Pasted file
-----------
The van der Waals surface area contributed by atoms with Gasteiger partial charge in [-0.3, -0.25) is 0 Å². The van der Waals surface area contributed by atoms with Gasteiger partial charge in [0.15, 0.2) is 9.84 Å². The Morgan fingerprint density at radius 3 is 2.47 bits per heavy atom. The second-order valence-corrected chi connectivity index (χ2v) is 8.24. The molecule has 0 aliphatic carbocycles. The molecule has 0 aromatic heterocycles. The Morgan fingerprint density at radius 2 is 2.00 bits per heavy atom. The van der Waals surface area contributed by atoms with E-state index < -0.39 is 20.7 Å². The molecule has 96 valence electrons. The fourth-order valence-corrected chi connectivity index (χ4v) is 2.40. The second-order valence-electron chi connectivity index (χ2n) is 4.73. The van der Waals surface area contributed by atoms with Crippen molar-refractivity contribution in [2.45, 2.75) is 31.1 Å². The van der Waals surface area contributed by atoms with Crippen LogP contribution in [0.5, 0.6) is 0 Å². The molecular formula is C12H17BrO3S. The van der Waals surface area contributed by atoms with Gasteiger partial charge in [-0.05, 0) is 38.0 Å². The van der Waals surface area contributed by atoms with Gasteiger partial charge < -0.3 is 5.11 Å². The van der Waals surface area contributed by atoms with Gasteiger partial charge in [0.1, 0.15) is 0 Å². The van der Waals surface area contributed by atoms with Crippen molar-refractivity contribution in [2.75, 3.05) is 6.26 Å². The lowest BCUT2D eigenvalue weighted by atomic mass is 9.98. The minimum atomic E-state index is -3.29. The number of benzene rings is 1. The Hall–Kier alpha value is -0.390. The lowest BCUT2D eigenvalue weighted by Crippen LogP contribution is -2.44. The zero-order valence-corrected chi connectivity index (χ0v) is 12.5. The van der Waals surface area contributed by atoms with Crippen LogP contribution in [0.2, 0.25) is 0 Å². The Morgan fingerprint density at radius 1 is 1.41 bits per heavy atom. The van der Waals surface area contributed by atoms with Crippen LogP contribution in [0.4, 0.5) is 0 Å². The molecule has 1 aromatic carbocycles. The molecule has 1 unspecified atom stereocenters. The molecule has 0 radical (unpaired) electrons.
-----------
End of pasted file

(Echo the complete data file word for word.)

The van der Waals surface area contributed by atoms with Gasteiger partial charge in [-0.3, -0.25) is 0 Å². The van der Waals surface area contributed by atoms with Gasteiger partial charge in [0.15, 0.2) is 9.84 Å². The Morgan fingerprint density at radius 3 is 2.47 bits per heavy atom. The second-order valence-corrected chi connectivity index (χ2v) is 8.24. The molecule has 0 aliphatic carbocycles. The molecule has 0 aromatic heterocycles. The Morgan fingerprint density at radius 2 is 2.00 bits per heavy atom. The van der Waals surface area contributed by atoms with E-state index < -0.39 is 20.7 Å². The molecule has 96 valence electrons. The fourth-order valence-corrected chi connectivity index (χ4v) is 2.40. The second-order valence-electron chi connectivity index (χ2n) is 4.73. The van der Waals surface area contributed by atoms with Crippen molar-refractivity contribution in [2.45, 2.75) is 31.1 Å². The van der Waals surface area contributed by atoms with Crippen LogP contribution in [0.5, 0.6) is 0 Å². The molecular formula is C12H17BrO3S. The van der Waals surface area contributed by atoms with Gasteiger partial charge in [-0.05, 0) is 38.0 Å². The van der Waals surface area contributed by atoms with Gasteiger partial charge < -0.3 is 5.11 Å². The van der Waals surface area contributed by atoms with Gasteiger partial charge in [0.1, 0.15) is 0 Å². The van der Waals surface area contributed by atoms with Crippen molar-refractivity contribution in [2.75, 3.05) is 6.26 Å². The lowest BCUT2D eigenvalue weighted by atomic mass is 9.98. The minimum atomic E-state index is -3.29. The number of benzene rings is 1. The Hall–Kier alpha value is -0.390. The lowest BCUT2D eigenvalue weighted by Crippen LogP contribution is -2.44. The zero-order valence-corrected chi connectivity index (χ0v) is 12.5. The van der Waals surface area contributed by atoms with Crippen LogP contribution in [0.2, 0.25) is 0 Å². The Morgan fingerprint density at radius 1 is 1.41 bits per heavy atom. The van der Waals surface area contributed by atoms with Crippen LogP contribution in [0.4, 0.5) is 0 Å². The molecule has 1 aromatic carbocycles. The molecule has 1 unspecified atom stereocenters. The molecule has 0 radical (unpaired) electrons.